The World's Healthiest Foods

Cooking Healthy with Winter Squash

Winter Squash epitomizes the abundance of the fall harvest with its beautiful golden flesh that reflects Nature's autumn colors. Winter squashes are one of the comfort foods that people love to start enjoying when the air begins to chill. There is nothing like a hot bowl of butternut squash or pumpkin soup to bring you into the fall season, not to mention our fondness for the Jack-o-Lantern at Halloween. Not only is winter squash warming and beautiful to behold, it is also packed with carotenoid phytonutrients our bodies can convert into immune-boosting vitamin A-just the nutrient we need in good supply as cold and flu season approaches.

Don't let winter squash's size or the hardness of its shell intimidate you. Cooking winter squash is easy. Here are a few tips:

  1. Winter squash is easily prone to decay, which shows up as water-soaked or moldy areas, so inspect it carefully before purchase.
  2. Choose squash that are firm, heavy for their size and have dull, not glossy, rinds. The rind should be hard; a soft rind may indicate a squash that is watery and lacking in flavor.
  3. After washing winter squash, cut it in half and remove the seeds and fibrous material in the cavity. Depending upon the recipe preparation, you can either use it peeled or unpeeled.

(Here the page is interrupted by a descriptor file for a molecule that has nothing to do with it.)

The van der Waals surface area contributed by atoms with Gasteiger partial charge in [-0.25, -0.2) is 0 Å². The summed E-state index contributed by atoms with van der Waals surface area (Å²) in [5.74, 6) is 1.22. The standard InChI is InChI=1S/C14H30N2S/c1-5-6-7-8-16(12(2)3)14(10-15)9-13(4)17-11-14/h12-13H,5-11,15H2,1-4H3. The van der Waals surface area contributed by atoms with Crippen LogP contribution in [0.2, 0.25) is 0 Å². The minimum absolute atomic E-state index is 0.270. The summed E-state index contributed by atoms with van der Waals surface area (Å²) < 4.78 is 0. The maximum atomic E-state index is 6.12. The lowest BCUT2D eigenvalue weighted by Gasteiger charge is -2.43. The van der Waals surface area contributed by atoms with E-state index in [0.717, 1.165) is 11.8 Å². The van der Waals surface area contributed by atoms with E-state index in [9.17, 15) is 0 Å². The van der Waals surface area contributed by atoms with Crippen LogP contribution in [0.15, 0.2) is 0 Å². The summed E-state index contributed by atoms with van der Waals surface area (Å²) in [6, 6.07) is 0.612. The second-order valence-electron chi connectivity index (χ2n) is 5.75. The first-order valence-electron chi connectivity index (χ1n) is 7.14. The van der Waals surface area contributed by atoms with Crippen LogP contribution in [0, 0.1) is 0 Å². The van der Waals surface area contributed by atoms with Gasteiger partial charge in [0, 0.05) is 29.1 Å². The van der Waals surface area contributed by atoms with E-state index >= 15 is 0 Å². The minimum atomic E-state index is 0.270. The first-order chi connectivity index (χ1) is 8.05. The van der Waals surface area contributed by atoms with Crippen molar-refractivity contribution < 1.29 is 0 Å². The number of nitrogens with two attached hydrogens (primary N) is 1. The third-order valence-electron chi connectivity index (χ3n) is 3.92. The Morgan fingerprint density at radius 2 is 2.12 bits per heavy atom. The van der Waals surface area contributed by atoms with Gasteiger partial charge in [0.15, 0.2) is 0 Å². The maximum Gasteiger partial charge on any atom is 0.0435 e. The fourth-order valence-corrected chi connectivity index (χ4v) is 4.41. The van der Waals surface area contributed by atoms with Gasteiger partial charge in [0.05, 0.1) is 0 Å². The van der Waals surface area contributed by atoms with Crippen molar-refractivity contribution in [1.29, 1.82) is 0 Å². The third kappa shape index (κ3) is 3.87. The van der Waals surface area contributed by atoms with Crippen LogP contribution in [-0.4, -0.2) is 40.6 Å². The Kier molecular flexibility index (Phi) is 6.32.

4. We have an easy to follow animation on how to peel and cube Butternut Squash for steaming, or braising with other fall and winter ingredients. Just click In-Home Cooking Demo, and you'll see Winter Squash in the alphabetized list. This is a good way to cook this squash for various applications, such as soups, as a side dish tossed with your favorite flavored sauce, as preparation for mashing or as a flavorful ingredient in stews.
  5. Acorn, Hubbard and Kabocha Squash are also wonderful baked or "slow roasted." To bake: leave the squash whole and pierce near the stem with the tip of a paring knife-this will allow any steam to escape-then bake in a 350F oven for 45 minutes to an hour, until a knife can be easily inserted near the stem. As you would before carving a pumpkin, cut out a small circle around the stem, remove this piece from the squash, and scoop out the seeds and fibrous material in the cavity. To slow roast: cut squash in half, remove seeds, place cut side down in a baking dish and bake at 350F for 45 minutes.
  6. Don't toss the seeds! Seeds from all varieties of Winter Squash are edible and delicious after they have been roasted. Simply pre-heat the oven to 170F, spread the seeds out in a thin layer on a cookie sheet and roast 15-20 minutes. For extra flavor, toss the seeds with a little tamari (soy sauce) before roasting.

Here is one of my favorite soup recipes featuring Winter Squash: Golden Squash Soup.